Mildred Elizabeth Constance DIBDEN [1905-1987]

Submitted by brian edgar on Mon, 07/29/2013 - 23:10
Mildred Elizabeth Constance
Birthplace (country)
United Kingdom

Mildred Dibden was a missionary with the evangelical Anglican Bible Churchmen's Missionary Society. She first came to Hong Kong in 1931, but had to go home because of a near-fatal bout of malaria. She had noticed the plight of Hong Kong's abandoned children, and was determined to help them, so she returned to the Colony in 1936 and opened orphanges in various locations including Cheung Chao. In 1940 she moved into an estate in Fanling and kept this home open, with the assitance of Ruth Little and Chinese staff, throughout the Japanese occupation.

She continued her work after the war, founding Shatin Babies Home in 1952. In 1966 she went back to England taking just over 20 Chinese girls with her.

Sources and more information:


Photos that show this Person


 Daily Mail July 17th 1961

The Faith of Miss Mildred saves 300 children

Miss Mildred Dibden, ‘mother’ to 300 Chinese children, walked in a Kent garden last night and quietly quoted part of a verse from Isaiah: “…bring the poor that are cast out into your house.”

Her remarkable life has been based entirely on that Biblical verse.  She has risked jail for it, starved for it, nearly died for it, and been clubbed across the face with a Japanese rifle because of it.

She stayed

At 56 she is one of Britain’s unknown heroines.  She is home from China only because an anonymous donor gave her the air fare and because she wanted to see her 88-year-old mother for only the third time in 30 years.

Back in Shatin, a village eight miles from Hong Kong, stands the monument to her faith – a home for unwanted Chinese babies which she started with only £5.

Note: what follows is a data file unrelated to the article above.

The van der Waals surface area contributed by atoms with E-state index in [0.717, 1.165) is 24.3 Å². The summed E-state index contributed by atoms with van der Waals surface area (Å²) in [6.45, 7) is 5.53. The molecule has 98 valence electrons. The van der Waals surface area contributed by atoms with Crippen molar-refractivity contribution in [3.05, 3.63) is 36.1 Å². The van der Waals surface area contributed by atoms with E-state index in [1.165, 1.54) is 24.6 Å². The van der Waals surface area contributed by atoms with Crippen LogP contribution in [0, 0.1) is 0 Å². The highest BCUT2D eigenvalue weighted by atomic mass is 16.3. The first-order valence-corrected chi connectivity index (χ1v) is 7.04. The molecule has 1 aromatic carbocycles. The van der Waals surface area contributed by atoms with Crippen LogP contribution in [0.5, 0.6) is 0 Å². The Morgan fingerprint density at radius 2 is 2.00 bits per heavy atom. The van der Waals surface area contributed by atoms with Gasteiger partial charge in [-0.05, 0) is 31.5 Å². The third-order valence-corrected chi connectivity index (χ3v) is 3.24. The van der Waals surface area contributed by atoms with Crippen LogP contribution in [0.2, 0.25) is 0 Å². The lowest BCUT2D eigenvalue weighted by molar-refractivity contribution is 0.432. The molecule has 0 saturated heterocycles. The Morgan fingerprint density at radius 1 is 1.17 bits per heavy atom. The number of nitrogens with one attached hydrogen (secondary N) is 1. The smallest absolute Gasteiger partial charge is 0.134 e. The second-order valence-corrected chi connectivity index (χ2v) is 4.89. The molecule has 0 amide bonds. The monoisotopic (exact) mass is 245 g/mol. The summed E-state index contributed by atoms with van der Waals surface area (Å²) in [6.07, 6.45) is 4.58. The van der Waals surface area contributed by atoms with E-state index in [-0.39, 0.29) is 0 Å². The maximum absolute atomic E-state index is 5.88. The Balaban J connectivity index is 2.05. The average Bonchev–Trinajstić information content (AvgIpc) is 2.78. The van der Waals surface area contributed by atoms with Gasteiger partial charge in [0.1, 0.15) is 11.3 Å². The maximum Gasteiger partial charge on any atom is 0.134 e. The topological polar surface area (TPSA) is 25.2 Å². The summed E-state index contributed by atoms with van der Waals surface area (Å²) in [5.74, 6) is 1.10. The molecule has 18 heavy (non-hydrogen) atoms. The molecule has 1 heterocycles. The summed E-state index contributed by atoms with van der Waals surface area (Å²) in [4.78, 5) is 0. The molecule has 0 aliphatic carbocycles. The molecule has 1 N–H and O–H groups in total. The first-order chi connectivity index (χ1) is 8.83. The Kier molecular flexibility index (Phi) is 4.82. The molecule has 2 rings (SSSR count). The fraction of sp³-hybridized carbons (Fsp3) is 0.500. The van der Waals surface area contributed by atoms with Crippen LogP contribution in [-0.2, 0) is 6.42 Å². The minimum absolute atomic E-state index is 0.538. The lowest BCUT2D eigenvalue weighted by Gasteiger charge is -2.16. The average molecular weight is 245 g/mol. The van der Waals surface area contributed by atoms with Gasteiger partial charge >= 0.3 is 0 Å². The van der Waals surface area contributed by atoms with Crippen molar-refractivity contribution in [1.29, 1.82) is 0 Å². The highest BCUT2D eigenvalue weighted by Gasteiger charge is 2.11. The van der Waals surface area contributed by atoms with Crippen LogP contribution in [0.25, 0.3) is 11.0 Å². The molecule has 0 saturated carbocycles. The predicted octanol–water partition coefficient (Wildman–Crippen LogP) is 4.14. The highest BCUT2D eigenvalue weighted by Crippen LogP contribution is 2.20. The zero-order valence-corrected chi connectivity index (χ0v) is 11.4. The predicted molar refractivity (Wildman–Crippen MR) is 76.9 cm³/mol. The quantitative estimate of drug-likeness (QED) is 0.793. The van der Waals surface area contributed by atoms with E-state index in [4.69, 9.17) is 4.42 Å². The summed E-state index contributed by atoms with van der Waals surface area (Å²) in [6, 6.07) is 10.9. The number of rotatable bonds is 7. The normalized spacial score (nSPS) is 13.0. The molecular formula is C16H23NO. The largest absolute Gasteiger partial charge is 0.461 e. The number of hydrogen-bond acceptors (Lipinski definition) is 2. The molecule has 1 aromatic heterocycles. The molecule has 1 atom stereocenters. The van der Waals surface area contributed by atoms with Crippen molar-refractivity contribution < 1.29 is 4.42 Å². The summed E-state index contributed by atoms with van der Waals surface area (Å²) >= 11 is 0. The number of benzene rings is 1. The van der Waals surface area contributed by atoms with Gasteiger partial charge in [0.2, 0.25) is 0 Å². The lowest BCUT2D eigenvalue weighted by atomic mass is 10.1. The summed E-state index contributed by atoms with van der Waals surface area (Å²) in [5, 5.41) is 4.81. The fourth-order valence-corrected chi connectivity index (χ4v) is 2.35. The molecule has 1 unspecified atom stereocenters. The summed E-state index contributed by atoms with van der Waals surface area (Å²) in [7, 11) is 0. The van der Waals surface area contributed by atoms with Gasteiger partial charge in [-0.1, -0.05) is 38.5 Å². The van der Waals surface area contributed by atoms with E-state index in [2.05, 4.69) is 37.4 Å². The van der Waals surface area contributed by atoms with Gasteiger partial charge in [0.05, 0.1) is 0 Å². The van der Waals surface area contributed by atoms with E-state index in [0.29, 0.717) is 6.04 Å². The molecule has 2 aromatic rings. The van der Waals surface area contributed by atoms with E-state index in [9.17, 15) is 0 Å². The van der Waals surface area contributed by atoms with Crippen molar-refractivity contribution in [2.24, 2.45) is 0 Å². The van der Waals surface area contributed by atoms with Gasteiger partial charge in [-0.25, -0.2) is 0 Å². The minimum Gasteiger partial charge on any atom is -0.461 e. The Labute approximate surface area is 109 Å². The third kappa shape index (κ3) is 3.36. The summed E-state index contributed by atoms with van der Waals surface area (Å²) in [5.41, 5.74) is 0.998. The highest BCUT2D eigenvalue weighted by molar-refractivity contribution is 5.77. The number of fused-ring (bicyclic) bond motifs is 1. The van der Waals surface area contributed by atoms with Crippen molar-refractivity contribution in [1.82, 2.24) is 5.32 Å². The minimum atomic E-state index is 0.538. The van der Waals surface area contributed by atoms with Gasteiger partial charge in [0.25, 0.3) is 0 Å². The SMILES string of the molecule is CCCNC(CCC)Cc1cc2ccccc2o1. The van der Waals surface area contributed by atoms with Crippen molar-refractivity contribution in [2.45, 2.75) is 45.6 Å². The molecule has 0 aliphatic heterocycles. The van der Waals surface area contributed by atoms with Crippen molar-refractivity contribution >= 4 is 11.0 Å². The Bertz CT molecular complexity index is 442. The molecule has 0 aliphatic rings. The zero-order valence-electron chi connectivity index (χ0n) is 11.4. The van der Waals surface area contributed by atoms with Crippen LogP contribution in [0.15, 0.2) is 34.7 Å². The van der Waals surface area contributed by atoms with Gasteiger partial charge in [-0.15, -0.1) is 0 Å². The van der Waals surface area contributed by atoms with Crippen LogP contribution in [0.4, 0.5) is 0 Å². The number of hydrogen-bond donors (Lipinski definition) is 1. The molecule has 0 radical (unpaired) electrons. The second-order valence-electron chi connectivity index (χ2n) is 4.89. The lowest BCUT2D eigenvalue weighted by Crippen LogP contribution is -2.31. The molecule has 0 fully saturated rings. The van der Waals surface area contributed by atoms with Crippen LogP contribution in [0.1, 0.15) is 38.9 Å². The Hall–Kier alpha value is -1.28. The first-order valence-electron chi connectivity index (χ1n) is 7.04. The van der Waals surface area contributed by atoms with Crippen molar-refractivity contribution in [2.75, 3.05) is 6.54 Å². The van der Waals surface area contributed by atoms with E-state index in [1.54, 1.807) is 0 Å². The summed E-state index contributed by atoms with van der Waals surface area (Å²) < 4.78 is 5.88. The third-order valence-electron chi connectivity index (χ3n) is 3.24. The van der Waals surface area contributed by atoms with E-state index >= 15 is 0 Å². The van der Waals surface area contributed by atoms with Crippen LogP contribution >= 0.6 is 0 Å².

During the war she could have escaped the Japanese as they poured into Hong Kong.  Instead she stayed to protect the 98 foundlings who bore her surname and called her ‘Mama.’

She said at her sister’s home in Court Road, Tunbridge Wells, last night: ‘Japanese soldiers were billeted on me, and one night as they tried to rape my nurses, I was clubbed with a rifle.

‘They knocked over two cots and the babies in them died from their injuries.  During the next few weeks I had to watch helplessly while 50 of my new-born babies starved to death.  There was no milk.’

But Mildred Dibden survived the war, although malaria, dysentery, and beri-beri reduced her to a near-skeleton.  After leave in Britain she returned to China as soon as she could. 

‘I had no money.  I’ve never had money,’ she said.  ‘Just a trust in the goodness of God and the kindness of men.’


It was her faith that sent Miss Dibden to China, 30 years ago, when she volunteered as a missionary.  During   three years in China she was horrified by the thousands of babies abandoned because of poverty or disease.  She asked for official backing to start a home for the babies.  No one would help her, so she started up on her own.

She explained: ‘Ever since I was first refused official help, I have never had nor wanted any backing, either from a fund, a society or a church. Somehow, God has always provided the money.’

Miss Dibden added: ‘The British Government in recent years has offered me a grant, but I think God wants me to go on working alone.’


For information on Mildred Dibden and her homes please contact through

This article by Richard Harris gives his take on Mildred Dibden's story in the light of other missionary names. He also mentions Valerie Conibear and Wendy Blackmur, whose work sprang out of their work with her.



1. Article in the Australian Women's Weekly dated 14 January 1970 - The Yip's Family Aunty Ruth. 

2. Article in the Newcastle Sun dated 31 August 1943 providing the first direct communication (written in January 1943) received from Miss Ruth Little. The well-being of Miss Dibden and the continuing work of the Fanling Babies' Home are mentioned.

3. Article in the Daily News (Perth, W.A.) dated 12 September 1945 on the ordeal suffered by three women medical missionaries, Little, Dibden and Critchell during the Japanese Occupation. 

4. Article and photo in the Sydney Morning Herald dated 1 October 1966 on devoting her life to charity and leaving Hong Kong for England with 21 of her "babies".